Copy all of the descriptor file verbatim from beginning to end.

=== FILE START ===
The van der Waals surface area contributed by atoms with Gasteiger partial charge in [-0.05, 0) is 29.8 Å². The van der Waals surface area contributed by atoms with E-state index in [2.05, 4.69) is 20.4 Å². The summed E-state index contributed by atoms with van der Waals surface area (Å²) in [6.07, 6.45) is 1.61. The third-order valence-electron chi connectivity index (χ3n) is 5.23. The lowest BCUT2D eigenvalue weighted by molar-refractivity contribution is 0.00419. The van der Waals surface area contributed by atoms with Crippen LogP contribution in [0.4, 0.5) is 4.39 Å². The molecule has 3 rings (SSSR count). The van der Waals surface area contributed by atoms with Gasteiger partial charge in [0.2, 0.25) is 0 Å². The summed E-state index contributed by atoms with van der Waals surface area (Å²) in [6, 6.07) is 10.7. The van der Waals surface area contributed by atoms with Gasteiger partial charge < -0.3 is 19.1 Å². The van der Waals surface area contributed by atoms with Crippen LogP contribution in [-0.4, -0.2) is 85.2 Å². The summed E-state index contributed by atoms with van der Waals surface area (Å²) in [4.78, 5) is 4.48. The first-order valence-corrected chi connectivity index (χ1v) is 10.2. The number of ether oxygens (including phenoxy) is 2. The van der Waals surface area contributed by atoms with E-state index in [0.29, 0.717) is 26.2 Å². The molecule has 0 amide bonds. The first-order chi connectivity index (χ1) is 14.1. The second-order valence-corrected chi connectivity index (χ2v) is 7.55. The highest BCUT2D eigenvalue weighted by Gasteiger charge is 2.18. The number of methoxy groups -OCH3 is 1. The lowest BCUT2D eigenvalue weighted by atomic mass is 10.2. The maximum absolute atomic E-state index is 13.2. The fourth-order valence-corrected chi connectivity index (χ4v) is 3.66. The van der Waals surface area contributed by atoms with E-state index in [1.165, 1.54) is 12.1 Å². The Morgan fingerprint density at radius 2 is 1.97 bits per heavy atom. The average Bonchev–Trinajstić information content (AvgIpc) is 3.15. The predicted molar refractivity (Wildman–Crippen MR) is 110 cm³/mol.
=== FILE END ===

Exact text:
The van der Waals surface area contributed by atoms with Gasteiger partial charge in [-0.05, 0) is 29.8 Å². The van der Waals surface area contributed by atoms with E-state index in [2.05, 4.69) is 20.4 Å². The summed E-state index contributed by atoms with van der Waals surface area (Å²) in [6.07, 6.45) is 1.61. The third-order valence-electron chi connectivity index (χ3n) is 5.23. The lowest BCUT2D eigenvalue weighted by molar-refractivity contribution is 0.00419. The van der Waals surface area contributed by atoms with Crippen LogP contribution in [0.4, 0.5) is 4.39 Å². The molecule has 3 rings (SSSR count). The van der Waals surface area contributed by atoms with Gasteiger partial charge in [0.2, 0.25) is 0 Å². The summed E-state index contributed by atoms with van der Waals surface area (Å²) in [6, 6.07) is 10.7. The van der Waals surface area contributed by atoms with Gasteiger partial charge < -0.3 is 19.1 Å². The van der Waals surface area contributed by atoms with Crippen LogP contribution in [-0.4, -0.2) is 85.2 Å². The summed E-state index contributed by atoms with van der Waals surface area (Å²) in [4.78, 5) is 4.48. The first-order valence-corrected chi connectivity index (χ1v) is 10.2. The number of ether oxygens (including phenoxy) is 2. The van der Waals surface area contributed by atoms with E-state index in [0.29, 0.717) is 26.2 Å². The molecule has 0 amide bonds. The first-order chi connectivity index (χ1) is 14.1. The second-order valence-corrected chi connectivity index (χ2v) is 7.55. The highest BCUT2D eigenvalue weighted by Gasteiger charge is 2.18. The number of methoxy groups -OCH3 is 1. The lowest BCUT2D eigenvalue weighted by atomic mass is 10.2. The maximum absolute atomic E-state index is 13.2. The fourth-order valence-corrected chi connectivity index (χ4v) is 3.66. The van der Waals surface area contributed by atoms with E-state index in [1.165, 1.54) is 12.1 Å². The Morgan fingerprint density at radius 2 is 1.97 bits per heavy atom. The average Bonchev–Trinajstić information content (AvgIpc) is 3.15. The predicted molar refractivity (Wildman–Crippen MR) is 110 cm³/mol.